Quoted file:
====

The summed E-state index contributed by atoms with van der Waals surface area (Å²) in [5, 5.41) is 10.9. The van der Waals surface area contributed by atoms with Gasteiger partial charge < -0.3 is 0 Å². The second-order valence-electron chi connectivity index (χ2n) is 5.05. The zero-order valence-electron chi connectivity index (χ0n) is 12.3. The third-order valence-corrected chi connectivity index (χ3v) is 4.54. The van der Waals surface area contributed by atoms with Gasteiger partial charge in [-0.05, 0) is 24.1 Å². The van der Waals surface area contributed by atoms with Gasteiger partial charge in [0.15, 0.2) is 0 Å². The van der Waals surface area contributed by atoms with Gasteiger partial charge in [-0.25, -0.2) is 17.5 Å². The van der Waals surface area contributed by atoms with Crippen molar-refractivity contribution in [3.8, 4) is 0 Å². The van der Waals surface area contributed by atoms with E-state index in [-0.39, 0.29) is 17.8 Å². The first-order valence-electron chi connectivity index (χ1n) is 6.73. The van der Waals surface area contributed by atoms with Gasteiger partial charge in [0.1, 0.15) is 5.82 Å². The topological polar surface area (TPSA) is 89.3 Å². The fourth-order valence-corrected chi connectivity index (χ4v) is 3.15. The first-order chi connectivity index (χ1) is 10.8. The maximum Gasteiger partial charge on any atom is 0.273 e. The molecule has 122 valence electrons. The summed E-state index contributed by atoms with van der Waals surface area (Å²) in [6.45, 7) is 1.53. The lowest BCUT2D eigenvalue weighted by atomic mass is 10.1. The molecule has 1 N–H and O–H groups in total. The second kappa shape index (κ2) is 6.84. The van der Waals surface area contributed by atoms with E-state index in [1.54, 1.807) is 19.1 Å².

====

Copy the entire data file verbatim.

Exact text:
The summed E-state index contributed by atoms with van der Waals surface area (Å²) in [5, 5.41) is 10.9. The van der Waals surface area contributed by atoms with Gasteiger partial charge < -0.3 is 0 Å². The second-order valence-electron chi connectivity index (χ2n) is 5.05. The zero-order valence-electron chi connectivity index (χ0n) is 12.3. The third-order valence-corrected chi connectivity index (χ3v) is 4.54. The van der Waals surface area contributed by atoms with Gasteiger partial charge in [-0.05, 0) is 24.1 Å². The van der Waals surface area contributed by atoms with Gasteiger partial charge in [0.15, 0.2) is 0 Å². The van der Waals surface area contributed by atoms with Gasteiger partial charge in [-0.25, -0.2) is 17.5 Å². The van der Waals surface area contributed by atoms with Crippen molar-refractivity contribution in [3.8, 4) is 0 Å². The van der Waals surface area contributed by atoms with E-state index in [-0.39, 0.29) is 17.8 Å². The first-order valence-electron chi connectivity index (χ1n) is 6.73. The van der Waals surface area contributed by atoms with Gasteiger partial charge in [0.1, 0.15) is 5.82 Å². The topological polar surface area (TPSA) is 89.3 Å². The fourth-order valence-corrected chi connectivity index (χ4v) is 3.15. The first-order chi connectivity index (χ1) is 10.8. The maximum Gasteiger partial charge on any atom is 0.273 e. The molecule has 122 valence electrons. The summed E-state index contributed by atoms with van der Waals surface area (Å²) in [6.45, 7) is 1.53. The lowest BCUT2D eigenvalue weighted by atomic mass is 10.1. The molecule has 1 N–H and O–H groups in total. The second kappa shape index (κ2) is 6.84. The van der Waals surface area contributed by atoms with E-state index in [1.54, 1.807) is 19.1 Å².